Students are encouraged to de-stress in Penn State's relaxation room

December 09, 2019

UNIVERSITY PARK Pa. — Stress is an inevitable part of life. It can take a toll on students’ physical health, emotional well-being and academic success unless they learn to manage it appropriately.

College students experience stress related to changes in lifestyle, increased workload, new responsibilities and interpersonal relationships. In fact, 86% of college students said they felt overwhelmed by all they had to do at least once in the previous year, according to the American College Health Association's 2018 National College Health Assessment. 

Penn State offers a relaxation room, a free tool provided by Health Promotion and Wellness, part of Penn State Student Affairs. The purpose of the room is to help students de-stress from the daily demands of college life. It is located in the Wellness Suite, 20 Intramural Building, on campus. The space is available from 8 a.m. to 5 p.m. Monday through Friday. 

The relaxation room features two biofeedback software programs on a desktop computer. The software programs feature breathing exercises to reduce heart rate and stress levels. A variety of relaxation, stress reduction, mindfulness, and brain massage audio tracks are available in the space. In addition, coloring books, a Zen sand garden, puzzles, light therapy boxes, and a comfortable space help students take a break, relax or study.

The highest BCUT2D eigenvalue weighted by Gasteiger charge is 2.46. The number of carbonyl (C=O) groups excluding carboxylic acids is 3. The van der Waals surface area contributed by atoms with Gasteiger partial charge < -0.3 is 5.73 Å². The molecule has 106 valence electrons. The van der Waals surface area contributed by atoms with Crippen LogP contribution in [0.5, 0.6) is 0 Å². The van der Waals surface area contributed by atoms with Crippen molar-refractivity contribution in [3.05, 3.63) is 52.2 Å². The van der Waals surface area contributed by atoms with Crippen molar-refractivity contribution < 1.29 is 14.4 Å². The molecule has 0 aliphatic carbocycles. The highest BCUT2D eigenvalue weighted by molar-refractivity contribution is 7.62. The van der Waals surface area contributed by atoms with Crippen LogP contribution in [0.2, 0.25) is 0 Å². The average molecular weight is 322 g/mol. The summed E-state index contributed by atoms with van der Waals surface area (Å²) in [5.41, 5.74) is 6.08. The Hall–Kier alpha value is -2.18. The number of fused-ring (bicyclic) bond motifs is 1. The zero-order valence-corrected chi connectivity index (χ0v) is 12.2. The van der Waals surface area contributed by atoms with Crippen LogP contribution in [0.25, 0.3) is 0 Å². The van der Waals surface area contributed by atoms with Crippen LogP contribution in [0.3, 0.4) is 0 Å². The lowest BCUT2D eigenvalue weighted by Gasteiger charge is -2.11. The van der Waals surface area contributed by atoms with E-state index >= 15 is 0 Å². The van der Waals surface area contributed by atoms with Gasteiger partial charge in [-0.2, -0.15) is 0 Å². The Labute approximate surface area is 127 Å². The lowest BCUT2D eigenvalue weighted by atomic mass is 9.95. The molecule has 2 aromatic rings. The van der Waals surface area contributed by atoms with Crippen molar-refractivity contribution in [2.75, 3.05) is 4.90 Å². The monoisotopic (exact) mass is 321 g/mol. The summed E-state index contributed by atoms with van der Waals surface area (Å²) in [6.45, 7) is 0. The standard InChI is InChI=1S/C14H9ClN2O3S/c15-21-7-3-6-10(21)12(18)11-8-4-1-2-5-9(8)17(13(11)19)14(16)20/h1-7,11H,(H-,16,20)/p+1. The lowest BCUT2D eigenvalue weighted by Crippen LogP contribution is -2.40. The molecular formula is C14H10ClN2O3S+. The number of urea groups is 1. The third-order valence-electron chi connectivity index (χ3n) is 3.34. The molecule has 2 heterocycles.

As many people tend to spend less time outdoors during the winter months, this lack of exposure to sunlight may affect the mood of some students.

“Our beautiful mural of an outdoor landscape provides a reminder that winter will pass and that there is so much beauty in the coming months,” said Alexandria Berkavich, a Penn State student and HealthWorks peer educator.

Health Promotion and Wellness also provides light therapy boxes for students to use in the relaxation room. The boxes are designed to provide full spectrum light that mimics natural daylight. 

“The relaxation room is a hidden treasure at Penn State, but my hope is more and more students will start taking advantage of this awesome resource,” Berkavich said, adding that the room is a great resource to utilize during mid-terms and finals.

Sarah Reed, another HealthWorks peer educator, said her favorite part about the relaxation room is that it is “quiet and open for any students. It’s a safe and comfortable place for students to take a break from a busy day and relax, or even study.”

Students can take advantage of this great resource, targeting their mental health and wellness, five days a week with no appointment needed.  

For more information, check out the Student Affairs and relaxation room webpages.

Last Updated December 12, 2019